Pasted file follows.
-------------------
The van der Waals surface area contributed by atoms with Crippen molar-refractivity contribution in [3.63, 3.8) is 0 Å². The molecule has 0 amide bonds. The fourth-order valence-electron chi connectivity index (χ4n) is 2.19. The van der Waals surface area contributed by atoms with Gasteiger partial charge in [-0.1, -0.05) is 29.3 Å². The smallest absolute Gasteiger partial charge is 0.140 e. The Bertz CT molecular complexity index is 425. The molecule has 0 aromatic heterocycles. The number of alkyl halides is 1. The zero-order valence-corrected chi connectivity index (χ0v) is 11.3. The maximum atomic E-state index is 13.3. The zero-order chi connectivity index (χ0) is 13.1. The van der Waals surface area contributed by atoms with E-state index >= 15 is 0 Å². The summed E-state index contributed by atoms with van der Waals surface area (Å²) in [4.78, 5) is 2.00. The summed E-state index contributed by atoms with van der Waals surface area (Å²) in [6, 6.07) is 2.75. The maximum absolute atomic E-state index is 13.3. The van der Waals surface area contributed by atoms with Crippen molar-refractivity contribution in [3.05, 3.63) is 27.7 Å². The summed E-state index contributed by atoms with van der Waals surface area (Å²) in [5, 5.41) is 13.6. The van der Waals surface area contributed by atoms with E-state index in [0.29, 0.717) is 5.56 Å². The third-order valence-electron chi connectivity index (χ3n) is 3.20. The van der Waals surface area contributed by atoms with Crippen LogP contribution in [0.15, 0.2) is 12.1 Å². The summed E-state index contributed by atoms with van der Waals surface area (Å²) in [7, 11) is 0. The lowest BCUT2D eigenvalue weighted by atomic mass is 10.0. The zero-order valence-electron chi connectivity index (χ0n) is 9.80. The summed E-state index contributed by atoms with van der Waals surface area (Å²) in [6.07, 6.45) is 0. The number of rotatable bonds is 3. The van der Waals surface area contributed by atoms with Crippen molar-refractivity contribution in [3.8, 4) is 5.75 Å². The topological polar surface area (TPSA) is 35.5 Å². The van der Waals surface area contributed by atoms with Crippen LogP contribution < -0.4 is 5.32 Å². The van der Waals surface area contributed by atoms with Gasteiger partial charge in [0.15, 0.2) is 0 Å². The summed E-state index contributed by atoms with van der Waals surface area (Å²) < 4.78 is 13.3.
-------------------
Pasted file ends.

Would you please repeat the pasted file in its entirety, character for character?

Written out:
The van der Waals surface area contributed by atoms with Crippen molar-refractivity contribution in [3.63, 3.8) is 0 Å². The molecule has 0 amide bonds. The fourth-order valence-electron chi connectivity index (χ4n) is 2.19. The van der Waals surface area contributed by atoms with Gasteiger partial charge in [-0.1, -0.05) is 29.3 Å². The smallest absolute Gasteiger partial charge is 0.140 e. The Bertz CT molecular complexity index is 425. The molecule has 0 aromatic heterocycles. The number of alkyl halides is 1. The zero-order valence-corrected chi connectivity index (χ0v) is 11.3. The maximum atomic E-state index is 13.3. The zero-order chi connectivity index (χ0) is 13.1. The van der Waals surface area contributed by atoms with E-state index >= 15 is 0 Å². The summed E-state index contributed by atoms with van der Waals surface area (Å²) in [4.78, 5) is 2.00. The summed E-state index contributed by atoms with van der Waals surface area (Å²) in [6, 6.07) is 2.75. The maximum absolute atomic E-state index is 13.3. The van der Waals surface area contributed by atoms with Crippen molar-refractivity contribution in [3.05, 3.63) is 27.7 Å². The summed E-state index contributed by atoms with van der Waals surface area (Å²) in [5, 5.41) is 13.6. The van der Waals surface area contributed by atoms with E-state index in [0.29, 0.717) is 5.56 Å². The third-order valence-electron chi connectivity index (χ3n) is 3.20. The van der Waals surface area contributed by atoms with Crippen LogP contribution in [0.15, 0.2) is 12.1 Å². The summed E-state index contributed by atoms with van der Waals surface area (Å²) in [7, 11) is 0. The lowest BCUT2D eigenvalue weighted by atomic mass is 10.0. The zero-order valence-electron chi connectivity index (χ0n) is 9.80. The summed E-state index contributed by atoms with van der Waals surface area (Å²) in [6.07, 6.45) is 0. The number of rotatable bonds is 3. The van der Waals surface area contributed by atoms with Crippen molar-refractivity contribution in [3.8, 4) is 5.75 Å². The topological polar surface area (TPSA) is 35.5 Å². The van der Waals surface area contributed by atoms with Crippen LogP contribution < -0.4 is 5.32 Å². The van der Waals surface area contributed by atoms with Gasteiger partial charge in [0.15, 0.2) is 0 Å². The summed E-state index contributed by atoms with van der Waals surface area (Å²) < 4.78 is 13.3.